As the world marks international Tuberculosis day, a new study has revealed a frightening rise in the past 15 years in tuberculosis cases in Africa. Correspondent Scott Bobb reports from our Southern Africa Bureau in Johannesburg.
International experts (from South Africa and the United States), writing in the New England Journal of Medicine on the eve of TB Day, say Africa is facing the worst tuberculosis epidemic since the invention of antibiotics.
They note that Africa, which is home to 11 percent of the world's population, carries 29 percent of the world's TB cases and 34 percent of its TB-related deaths. And they quote statistics of the World Health Organization as saying that from 1990 to the year 2005, the incidence of TB more than doubled, mainly in southern, eastern and central African nations.
The head of an HIV research unit at Johannesburg's Witswatersrand University, Francois Venter, says a major cause is HIV/AIDS which weakens a person's ability to fight disease.
"The risk of acquiring TB if you're HIV positive is so huge, coupled with the fact that there's so much TB floating around in this community that conventional approaches to prevention and treatment are not going to win," Venter said.
TB is a highly infectious disease that is spread through the air usually by the cough of an infected person. More than three million people in Africa are living with TB and a half-million die from it each year.
The report says that health care systems in many countries have difficulty responding to the threat because of a lack of funding, personnel, drugs and laboratories.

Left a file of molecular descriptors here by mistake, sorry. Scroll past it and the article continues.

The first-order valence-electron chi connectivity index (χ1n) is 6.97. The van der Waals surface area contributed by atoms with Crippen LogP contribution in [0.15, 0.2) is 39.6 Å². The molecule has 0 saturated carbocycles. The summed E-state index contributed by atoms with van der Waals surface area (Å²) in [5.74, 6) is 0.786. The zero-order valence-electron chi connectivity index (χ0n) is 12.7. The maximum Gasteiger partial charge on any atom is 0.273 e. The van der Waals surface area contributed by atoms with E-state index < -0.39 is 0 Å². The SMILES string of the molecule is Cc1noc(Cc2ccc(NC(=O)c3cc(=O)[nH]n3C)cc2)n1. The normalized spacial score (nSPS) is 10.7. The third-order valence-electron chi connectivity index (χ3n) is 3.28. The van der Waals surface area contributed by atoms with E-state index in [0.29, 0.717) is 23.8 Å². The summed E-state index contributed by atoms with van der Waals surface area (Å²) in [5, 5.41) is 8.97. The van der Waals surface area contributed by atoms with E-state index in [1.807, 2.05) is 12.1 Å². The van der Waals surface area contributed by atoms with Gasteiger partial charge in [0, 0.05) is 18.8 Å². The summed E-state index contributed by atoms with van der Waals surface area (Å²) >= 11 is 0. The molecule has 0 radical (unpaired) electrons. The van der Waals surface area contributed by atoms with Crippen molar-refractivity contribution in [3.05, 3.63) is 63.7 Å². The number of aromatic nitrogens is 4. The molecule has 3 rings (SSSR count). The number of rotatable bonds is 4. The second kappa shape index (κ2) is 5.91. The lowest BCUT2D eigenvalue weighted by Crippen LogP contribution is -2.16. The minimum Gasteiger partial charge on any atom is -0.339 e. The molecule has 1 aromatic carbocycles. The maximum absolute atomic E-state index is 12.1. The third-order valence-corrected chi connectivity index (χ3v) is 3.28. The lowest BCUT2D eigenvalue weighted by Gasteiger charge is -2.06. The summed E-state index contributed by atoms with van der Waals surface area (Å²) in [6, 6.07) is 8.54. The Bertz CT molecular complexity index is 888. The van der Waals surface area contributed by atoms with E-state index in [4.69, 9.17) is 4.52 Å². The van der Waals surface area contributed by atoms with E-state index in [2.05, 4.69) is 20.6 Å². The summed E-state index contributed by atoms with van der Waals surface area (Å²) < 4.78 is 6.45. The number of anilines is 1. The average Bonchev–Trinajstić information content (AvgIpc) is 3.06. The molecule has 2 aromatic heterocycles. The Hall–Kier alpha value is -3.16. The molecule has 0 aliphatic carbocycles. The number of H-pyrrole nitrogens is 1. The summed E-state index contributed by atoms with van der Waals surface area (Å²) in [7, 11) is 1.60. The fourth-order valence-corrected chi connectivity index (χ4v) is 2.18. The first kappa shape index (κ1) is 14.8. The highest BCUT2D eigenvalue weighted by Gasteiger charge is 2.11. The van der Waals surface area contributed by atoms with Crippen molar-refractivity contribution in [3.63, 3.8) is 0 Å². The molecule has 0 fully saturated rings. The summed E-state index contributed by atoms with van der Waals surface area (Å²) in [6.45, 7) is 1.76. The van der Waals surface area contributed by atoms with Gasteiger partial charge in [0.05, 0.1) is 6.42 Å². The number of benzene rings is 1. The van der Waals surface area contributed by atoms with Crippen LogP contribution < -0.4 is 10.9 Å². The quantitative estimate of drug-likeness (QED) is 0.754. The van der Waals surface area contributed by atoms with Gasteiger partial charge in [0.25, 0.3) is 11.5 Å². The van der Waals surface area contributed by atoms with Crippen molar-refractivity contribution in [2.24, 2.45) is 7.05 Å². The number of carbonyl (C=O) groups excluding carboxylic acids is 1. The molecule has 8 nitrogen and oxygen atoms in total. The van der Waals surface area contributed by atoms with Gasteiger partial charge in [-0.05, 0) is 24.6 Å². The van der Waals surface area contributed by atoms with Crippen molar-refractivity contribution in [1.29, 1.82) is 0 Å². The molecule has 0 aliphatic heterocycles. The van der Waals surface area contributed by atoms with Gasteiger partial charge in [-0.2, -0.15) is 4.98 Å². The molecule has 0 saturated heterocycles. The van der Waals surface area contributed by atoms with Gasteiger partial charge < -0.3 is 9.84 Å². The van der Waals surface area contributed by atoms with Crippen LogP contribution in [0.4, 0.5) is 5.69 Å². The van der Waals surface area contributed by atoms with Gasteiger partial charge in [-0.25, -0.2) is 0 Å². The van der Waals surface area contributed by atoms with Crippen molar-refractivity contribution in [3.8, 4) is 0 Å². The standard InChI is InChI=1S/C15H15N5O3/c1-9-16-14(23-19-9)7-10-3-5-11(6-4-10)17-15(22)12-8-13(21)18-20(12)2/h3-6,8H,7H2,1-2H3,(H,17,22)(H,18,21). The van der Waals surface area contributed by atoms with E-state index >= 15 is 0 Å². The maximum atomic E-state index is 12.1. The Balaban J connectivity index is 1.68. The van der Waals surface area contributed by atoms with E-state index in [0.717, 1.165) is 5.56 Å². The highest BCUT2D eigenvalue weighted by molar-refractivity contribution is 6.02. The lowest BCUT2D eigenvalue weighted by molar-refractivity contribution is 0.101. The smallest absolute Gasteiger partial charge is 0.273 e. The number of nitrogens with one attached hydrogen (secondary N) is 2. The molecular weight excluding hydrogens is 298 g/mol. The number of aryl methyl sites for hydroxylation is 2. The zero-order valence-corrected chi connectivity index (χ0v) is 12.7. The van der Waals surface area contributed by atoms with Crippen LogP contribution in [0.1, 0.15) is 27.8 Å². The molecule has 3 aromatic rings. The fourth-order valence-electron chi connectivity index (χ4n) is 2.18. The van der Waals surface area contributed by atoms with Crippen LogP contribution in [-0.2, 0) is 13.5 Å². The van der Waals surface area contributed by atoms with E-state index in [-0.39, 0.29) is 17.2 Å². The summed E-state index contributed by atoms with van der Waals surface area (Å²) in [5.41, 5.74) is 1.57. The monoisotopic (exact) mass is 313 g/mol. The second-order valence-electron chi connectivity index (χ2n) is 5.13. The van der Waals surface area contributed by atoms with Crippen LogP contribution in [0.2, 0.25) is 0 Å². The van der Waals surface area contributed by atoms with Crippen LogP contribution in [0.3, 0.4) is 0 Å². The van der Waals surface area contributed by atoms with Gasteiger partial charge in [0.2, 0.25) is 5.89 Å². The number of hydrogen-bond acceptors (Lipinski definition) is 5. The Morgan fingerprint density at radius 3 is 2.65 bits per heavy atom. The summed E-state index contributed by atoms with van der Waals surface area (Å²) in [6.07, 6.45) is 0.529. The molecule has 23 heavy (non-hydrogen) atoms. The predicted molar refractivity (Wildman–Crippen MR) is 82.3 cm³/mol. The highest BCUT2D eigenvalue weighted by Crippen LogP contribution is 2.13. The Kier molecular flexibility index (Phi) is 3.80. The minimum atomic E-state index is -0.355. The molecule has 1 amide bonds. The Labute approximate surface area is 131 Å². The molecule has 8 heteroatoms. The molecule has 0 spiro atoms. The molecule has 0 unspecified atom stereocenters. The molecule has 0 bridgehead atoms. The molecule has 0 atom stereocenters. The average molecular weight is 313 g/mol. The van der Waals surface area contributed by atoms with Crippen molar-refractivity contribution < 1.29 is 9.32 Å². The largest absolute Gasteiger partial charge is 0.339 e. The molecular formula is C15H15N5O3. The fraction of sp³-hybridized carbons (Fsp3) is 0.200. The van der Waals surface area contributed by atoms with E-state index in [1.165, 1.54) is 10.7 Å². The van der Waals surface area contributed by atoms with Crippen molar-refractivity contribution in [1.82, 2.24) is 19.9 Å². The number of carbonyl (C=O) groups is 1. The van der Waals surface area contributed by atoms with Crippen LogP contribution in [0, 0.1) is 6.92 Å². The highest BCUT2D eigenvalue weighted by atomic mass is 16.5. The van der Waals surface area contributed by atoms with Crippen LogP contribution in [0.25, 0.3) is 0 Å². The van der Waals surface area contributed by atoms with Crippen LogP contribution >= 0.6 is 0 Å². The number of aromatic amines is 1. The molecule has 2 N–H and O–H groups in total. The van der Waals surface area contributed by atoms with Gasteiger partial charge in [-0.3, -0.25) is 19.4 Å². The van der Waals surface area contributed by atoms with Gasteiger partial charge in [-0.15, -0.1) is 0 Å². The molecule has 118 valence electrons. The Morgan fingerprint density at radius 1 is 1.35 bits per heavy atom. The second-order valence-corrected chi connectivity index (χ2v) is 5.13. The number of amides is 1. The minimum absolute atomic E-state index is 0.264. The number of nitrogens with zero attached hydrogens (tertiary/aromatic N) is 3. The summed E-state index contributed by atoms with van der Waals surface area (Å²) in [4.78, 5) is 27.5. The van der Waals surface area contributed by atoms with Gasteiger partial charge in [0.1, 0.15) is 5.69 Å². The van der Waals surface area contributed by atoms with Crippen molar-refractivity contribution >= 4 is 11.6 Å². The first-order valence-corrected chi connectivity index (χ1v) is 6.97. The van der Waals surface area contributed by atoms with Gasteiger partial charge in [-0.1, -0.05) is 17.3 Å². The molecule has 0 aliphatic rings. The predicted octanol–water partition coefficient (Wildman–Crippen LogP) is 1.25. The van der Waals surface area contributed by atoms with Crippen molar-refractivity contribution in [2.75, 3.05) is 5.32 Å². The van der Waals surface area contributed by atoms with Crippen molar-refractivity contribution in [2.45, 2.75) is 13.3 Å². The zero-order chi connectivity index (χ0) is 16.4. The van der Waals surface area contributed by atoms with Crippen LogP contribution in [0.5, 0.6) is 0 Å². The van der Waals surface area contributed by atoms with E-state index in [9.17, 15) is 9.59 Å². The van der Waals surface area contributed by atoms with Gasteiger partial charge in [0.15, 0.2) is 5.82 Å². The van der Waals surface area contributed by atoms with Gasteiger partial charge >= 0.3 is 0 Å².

Venter volunteers at hospitals in less wealthy parts of South Africa.
"The numbers of patients with TB are astronomical," he said. "Every morning we do a ward around here and it's just TB, TB and more TB, a dozen different forms but all of it TB. It's scary to me that there doesn't seem to be a plan."
Tuberculosis is treatable but diagnosis can take a long time during which period the victim is in the community spreading the disease.
Experts say that many TB victims die before they are diagnosed and many who are diagnosed die anyway because they begin treatment too late.
Another aggravating factor is the emergence of TB strains that are resistant to most drugs. Almost all victims of these strains are HIV positive and few of them are ever cured.
Venter says progress against HIV/AIDS is being made thanks to greater funding, aggressive education campaigns and the growing availability of anti-retroviral drugs to fight the virus.
"We learned from the HIV program that if we support patients actively - and this means support groups, free parcels (of food), counseling, explanations - people will take their treatments," he said.
He says current TB programs are not working and as a result governments and policy makers need to declare a TB emergency similar to that for HIV/AIDS.